The primary governing body of Hertford County Public Schools follows a council–manager government format with a five-member Board of Education appointing a Superintendent to run the day-to-day operations of the system.[12][13] The school system currently resides in the North Carolina State Board of Education's First District.[14]

Board of Education[edit]

The five members of the Board of Education generally meet on the last Monday of each month. The current members of the board are: David L. Shields (Chair), Sheila J. Porter (Vice-Chair), John D. Horton, Dennis M. Deloatch and J. Wendell Hall.[15][16]


Michael D. Perry, previously an assistant superintendent with Richmond County Schools, was selected superintendent of the system in June 2012.[17]

Member schools[edit]

Hertford County Public Schools has seven schools ranging from pre-kindergarten to twelfth grade.[13] These are separated into three high schools, one middle schools, and three elementary schools.[18]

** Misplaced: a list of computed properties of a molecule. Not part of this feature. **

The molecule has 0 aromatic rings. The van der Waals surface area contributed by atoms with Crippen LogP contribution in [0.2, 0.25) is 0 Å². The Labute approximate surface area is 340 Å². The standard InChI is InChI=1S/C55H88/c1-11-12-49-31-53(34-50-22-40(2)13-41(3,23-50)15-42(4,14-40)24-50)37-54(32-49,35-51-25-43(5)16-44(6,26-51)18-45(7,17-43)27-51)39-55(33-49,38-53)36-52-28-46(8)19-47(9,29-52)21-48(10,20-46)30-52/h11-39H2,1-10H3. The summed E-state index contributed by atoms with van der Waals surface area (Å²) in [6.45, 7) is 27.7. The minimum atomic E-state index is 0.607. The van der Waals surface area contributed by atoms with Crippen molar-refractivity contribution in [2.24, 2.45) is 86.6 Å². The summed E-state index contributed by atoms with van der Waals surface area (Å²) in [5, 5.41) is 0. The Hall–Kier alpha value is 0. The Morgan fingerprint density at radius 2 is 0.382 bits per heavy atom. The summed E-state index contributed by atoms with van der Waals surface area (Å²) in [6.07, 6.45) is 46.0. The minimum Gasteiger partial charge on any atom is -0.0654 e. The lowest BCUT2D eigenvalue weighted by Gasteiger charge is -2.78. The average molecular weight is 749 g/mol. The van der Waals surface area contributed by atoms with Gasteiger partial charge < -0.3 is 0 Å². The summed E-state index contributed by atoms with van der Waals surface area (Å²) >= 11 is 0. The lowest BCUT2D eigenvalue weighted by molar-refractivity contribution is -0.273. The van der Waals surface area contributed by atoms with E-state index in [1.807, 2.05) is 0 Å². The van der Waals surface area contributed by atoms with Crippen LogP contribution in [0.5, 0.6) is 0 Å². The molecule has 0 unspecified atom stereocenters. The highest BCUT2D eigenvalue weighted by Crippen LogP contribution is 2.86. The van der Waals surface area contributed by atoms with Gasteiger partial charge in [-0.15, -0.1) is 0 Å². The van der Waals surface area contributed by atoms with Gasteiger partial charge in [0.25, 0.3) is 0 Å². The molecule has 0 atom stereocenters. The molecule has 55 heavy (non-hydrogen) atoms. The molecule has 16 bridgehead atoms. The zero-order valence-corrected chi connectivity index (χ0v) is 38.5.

High schools[edit]

Middle schools[edit]

Elementary schools[edit]

  • Ahoskie Elementary School (Ahoskie)
  • Bearfield Primary School (Ahoskie)
  • Riverview Elementary School (Murfreesboro)


Athletic departments for the district schools are members of the North Carolina High School Athletic Association. The only school that competes is Hertford County High, a 3A school in the Northeastern Coastal Conference.[20]

See also[edit]


  1. ^ a b "Search for Public School Districts – District Detail for Hertford County Schools". National Center for Education Statistics. Institute of Education Sciences. Retrieved February 14, 2013. 
  2. ^ a b Bonner, Lynn (August 26, 2006). "N.C. county offering teachers a place to live". The Chicago Tribune. Retrieved February 14, 2013. 
  3. ^ "SECU Teacher Housing". North Carolina State Employees Credit Union Foundation. Retrieved February 14, 2013. 
  4. ^ "Hertford Pointe breaks ground". The Roanoke-Chowan News-Herald. December 16, 2006. Retrieved February 14, 2013. 
  5. ^ "Teacher apartments dedicated". The Roanoke-Chowan News-Herald. October 29, 2007. Retrieved February 14, 2013. 
  6. ^ "Hertford County High School". Institution Summary. AdvancED. Retrieved February 14, 2013.